A palpable air of 17th and 18th century European aristocracy permeates the gallery of the showroom of Manila’s newest art auction house. Specializing in European antiquities, it has a rare portrait of Infanta Isabella Clara Eugenia displayed alongside bronze and ceramic sculptures depicting European nobility during that era.
“It is a great time for European art to be introduced to the Philippine society as the interest and appreciation for the arts continue to expand. Casa de Memoria was established to bring European art to a larger market in the country,” says Camille Lhuillier, marketing manager of Casa de Memoria.
“Contrary to popular belief, the great Filipino masters have studied and drew inspiration from classic European art, just like the rest of the country under Spanish rule.”
Located in a quiet corner of Jupiter and Comet Streets in Bel-Air, Makati, Casa de Memoria is home to various art pieces that hold secrets and phases of history, some coming from some ancestral houses of Filipino-European families.
Some pieces were brought to the country during the Spanish era, and were passed on from one generation to the other.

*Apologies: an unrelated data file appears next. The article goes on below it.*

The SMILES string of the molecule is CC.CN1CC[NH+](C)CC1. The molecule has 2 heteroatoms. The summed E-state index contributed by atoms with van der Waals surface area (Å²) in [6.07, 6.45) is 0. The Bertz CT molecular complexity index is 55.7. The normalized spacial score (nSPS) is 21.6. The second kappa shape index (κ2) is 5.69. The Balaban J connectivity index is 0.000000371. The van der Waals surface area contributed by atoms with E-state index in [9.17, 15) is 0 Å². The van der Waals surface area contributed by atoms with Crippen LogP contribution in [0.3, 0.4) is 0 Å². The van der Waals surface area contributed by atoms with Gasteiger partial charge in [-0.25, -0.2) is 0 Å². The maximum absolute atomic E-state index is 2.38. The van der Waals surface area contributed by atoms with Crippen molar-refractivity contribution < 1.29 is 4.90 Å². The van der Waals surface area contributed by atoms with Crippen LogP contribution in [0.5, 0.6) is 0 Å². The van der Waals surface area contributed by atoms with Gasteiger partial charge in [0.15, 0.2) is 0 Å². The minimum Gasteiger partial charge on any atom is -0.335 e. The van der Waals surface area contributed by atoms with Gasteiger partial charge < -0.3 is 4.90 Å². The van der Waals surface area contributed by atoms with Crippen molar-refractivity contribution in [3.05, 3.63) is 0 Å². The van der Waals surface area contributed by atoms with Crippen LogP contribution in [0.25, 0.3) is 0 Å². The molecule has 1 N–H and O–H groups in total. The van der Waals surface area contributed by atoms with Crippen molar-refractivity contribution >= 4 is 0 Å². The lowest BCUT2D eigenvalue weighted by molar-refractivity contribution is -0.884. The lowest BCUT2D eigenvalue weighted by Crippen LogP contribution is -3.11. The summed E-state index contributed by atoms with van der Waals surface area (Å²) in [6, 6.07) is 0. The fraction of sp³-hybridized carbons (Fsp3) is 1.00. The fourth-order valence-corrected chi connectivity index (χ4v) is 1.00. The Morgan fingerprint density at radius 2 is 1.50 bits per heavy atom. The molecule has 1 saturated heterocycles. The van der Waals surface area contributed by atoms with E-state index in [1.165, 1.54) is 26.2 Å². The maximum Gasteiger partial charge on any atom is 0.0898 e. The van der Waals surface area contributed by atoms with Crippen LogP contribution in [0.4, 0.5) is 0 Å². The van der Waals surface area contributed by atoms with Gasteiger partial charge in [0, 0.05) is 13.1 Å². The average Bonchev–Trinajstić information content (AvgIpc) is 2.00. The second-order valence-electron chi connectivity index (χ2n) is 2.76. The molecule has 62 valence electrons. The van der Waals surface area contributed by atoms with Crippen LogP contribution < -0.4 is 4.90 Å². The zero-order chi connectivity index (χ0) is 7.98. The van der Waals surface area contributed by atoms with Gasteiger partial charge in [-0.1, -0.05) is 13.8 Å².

On July 30, the auction house will hold its second auction of various classical European arts, mostly dating back to the 16th century. Paintings, bronze sculptures, ornate furniture, and intricate glass items are among the pieces on the block.
The auction will have some of the rarest 18th-century European religious antiquities made of solid ivory and gold-gilded wood.
The lot includes pieces of furniture that make good conversation pieces, and a vintage Musikwerke polyphon from Leipzig, Germany.
There are 12 pieces that are expected to draw the most attention during the bidding, among them a Dominique Sequirra Baroque-style painting titled “Jesus Stripped of His Garments.” The painting will be up for grabs with a starting price of P322,500.
Another religious article that is expected to stir up the bidding is the full ivory sculpture of Madonna and Child which measures 1.6 ft tall. Its base, also in ivory, bears the coat of arms that is closely associated with a high-ranking position in church. The starting bid is P1.2 million.
“Art will always be one of the best investments one can make. The pieces that we have underwent a rigorous authentication process, and we curated it in such a way that these are the ones that we believe in, pieces that we would want to be in our own collections,” said Tiffany Mathay, manager of Casa de Memoria. “Part of our thrust is to educate the public on classical art–and how to best preserve and appreciate it. One can come here to just have their pieces appraised or cleaned, while there are others who want to unload some of their collections, we can also do that for them.”
The art pieces on display at Casa de Memoria are reminiscent of the great craftsmanship during 16th-century Europe–an era when the arts took front and center in the lives of people.
But more than the craftsmanship, the art pieces hold stories and secrets that no machine-generated version or print can ever outbid. ADVT.